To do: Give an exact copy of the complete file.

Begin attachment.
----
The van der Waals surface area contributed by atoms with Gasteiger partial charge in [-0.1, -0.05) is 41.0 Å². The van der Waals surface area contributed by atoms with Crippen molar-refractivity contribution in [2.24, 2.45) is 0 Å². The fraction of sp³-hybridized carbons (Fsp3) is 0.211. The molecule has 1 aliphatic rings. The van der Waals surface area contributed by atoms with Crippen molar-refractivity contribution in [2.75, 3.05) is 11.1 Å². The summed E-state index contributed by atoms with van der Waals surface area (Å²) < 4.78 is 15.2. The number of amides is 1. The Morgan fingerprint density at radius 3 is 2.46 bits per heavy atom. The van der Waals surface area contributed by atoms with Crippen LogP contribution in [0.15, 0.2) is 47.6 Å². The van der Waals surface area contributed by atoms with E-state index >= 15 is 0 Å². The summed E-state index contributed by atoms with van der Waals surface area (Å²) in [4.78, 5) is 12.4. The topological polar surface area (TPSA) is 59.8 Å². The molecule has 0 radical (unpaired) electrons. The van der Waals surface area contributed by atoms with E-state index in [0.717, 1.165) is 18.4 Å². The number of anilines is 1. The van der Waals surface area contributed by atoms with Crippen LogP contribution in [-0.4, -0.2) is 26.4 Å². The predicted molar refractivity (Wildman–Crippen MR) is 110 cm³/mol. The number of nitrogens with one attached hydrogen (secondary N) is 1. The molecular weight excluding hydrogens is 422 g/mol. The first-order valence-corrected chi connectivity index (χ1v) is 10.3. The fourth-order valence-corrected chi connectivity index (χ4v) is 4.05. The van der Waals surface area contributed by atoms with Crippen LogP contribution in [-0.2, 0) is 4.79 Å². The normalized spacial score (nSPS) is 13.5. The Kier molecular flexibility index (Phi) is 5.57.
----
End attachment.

The van der Waals surface area contributed by atoms with Gasteiger partial charge in [-0.1, -0.05) is 41.0 Å². The van der Waals surface area contributed by atoms with Crippen molar-refractivity contribution in [2.24, 2.45) is 0 Å². The fraction of sp³-hybridized carbons (Fsp3) is 0.211. The molecule has 1 aliphatic rings. The van der Waals surface area contributed by atoms with Crippen molar-refractivity contribution in [2.75, 3.05) is 11.1 Å². The summed E-state index contributed by atoms with van der Waals surface area (Å²) < 4.78 is 15.2. The number of amides is 1. The Morgan fingerprint density at radius 3 is 2.46 bits per heavy atom. The van der Waals surface area contributed by atoms with Crippen LogP contribution in [0.15, 0.2) is 47.6 Å². The van der Waals surface area contributed by atoms with E-state index >= 15 is 0 Å². The summed E-state index contributed by atoms with van der Waals surface area (Å²) in [4.78, 5) is 12.4. The topological polar surface area (TPSA) is 59.8 Å². The molecule has 0 radical (unpaired) electrons. The van der Waals surface area contributed by atoms with E-state index in [0.717, 1.165) is 18.4 Å². The number of anilines is 1. The van der Waals surface area contributed by atoms with Crippen LogP contribution in [-0.4, -0.2) is 26.4 Å². The predicted molar refractivity (Wildman–Crippen MR) is 110 cm³/mol. The number of nitrogens with one attached hydrogen (secondary N) is 1. The molecular weight excluding hydrogens is 422 g/mol. The first-order valence-corrected chi connectivity index (χ1v) is 10.3. The fourth-order valence-corrected chi connectivity index (χ4v) is 4.05. The van der Waals surface area contributed by atoms with Crippen LogP contribution in [-0.2, 0) is 4.79 Å². The normalized spacial score (nSPS) is 13.5. The Kier molecular flexibility index (Phi) is 5.57.